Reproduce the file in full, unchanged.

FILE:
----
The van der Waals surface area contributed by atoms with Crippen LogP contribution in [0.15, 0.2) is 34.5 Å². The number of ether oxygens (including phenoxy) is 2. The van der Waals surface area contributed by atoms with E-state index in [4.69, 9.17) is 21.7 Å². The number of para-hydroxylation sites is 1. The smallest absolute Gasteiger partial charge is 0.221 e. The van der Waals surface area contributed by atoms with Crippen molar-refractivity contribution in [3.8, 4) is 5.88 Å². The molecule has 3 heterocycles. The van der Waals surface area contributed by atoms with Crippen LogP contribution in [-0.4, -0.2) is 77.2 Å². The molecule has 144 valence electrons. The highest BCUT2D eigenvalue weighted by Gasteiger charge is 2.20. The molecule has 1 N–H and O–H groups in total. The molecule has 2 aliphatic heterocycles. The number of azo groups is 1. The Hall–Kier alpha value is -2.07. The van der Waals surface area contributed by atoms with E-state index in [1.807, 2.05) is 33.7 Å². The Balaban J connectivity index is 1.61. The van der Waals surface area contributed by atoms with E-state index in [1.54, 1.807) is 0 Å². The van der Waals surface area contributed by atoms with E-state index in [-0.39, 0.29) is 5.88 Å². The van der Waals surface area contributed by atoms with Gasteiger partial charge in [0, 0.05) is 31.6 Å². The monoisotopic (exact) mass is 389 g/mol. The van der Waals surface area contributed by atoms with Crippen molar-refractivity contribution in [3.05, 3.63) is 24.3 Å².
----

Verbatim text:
The van der Waals surface area contributed by atoms with Crippen LogP contribution in [0.15, 0.2) is 34.5 Å². The number of ether oxygens (including phenoxy) is 2. The van der Waals surface area contributed by atoms with E-state index in [4.69, 9.17) is 21.7 Å². The number of para-hydroxylation sites is 1. The smallest absolute Gasteiger partial charge is 0.221 e. The van der Waals surface area contributed by atoms with Crippen molar-refractivity contribution in [3.8, 4) is 5.88 Å². The molecule has 3 heterocycles. The van der Waals surface area contributed by atoms with Crippen LogP contribution in [-0.4, -0.2) is 77.2 Å². The molecule has 144 valence electrons. The highest BCUT2D eigenvalue weighted by Gasteiger charge is 2.20. The molecule has 1 N–H and O–H groups in total. The molecule has 2 aliphatic heterocycles. The number of azo groups is 1. The Hall–Kier alpha value is -2.07. The van der Waals surface area contributed by atoms with E-state index in [1.807, 2.05) is 33.7 Å². The Balaban J connectivity index is 1.61. The van der Waals surface area contributed by atoms with E-state index in [1.54, 1.807) is 0 Å². The van der Waals surface area contributed by atoms with E-state index in [-0.39, 0.29) is 5.88 Å². The van der Waals surface area contributed by atoms with Gasteiger partial charge in [0, 0.05) is 31.6 Å². The monoisotopic (exact) mass is 389 g/mol. The van der Waals surface area contributed by atoms with Crippen molar-refractivity contribution in [3.05, 3.63) is 24.3 Å².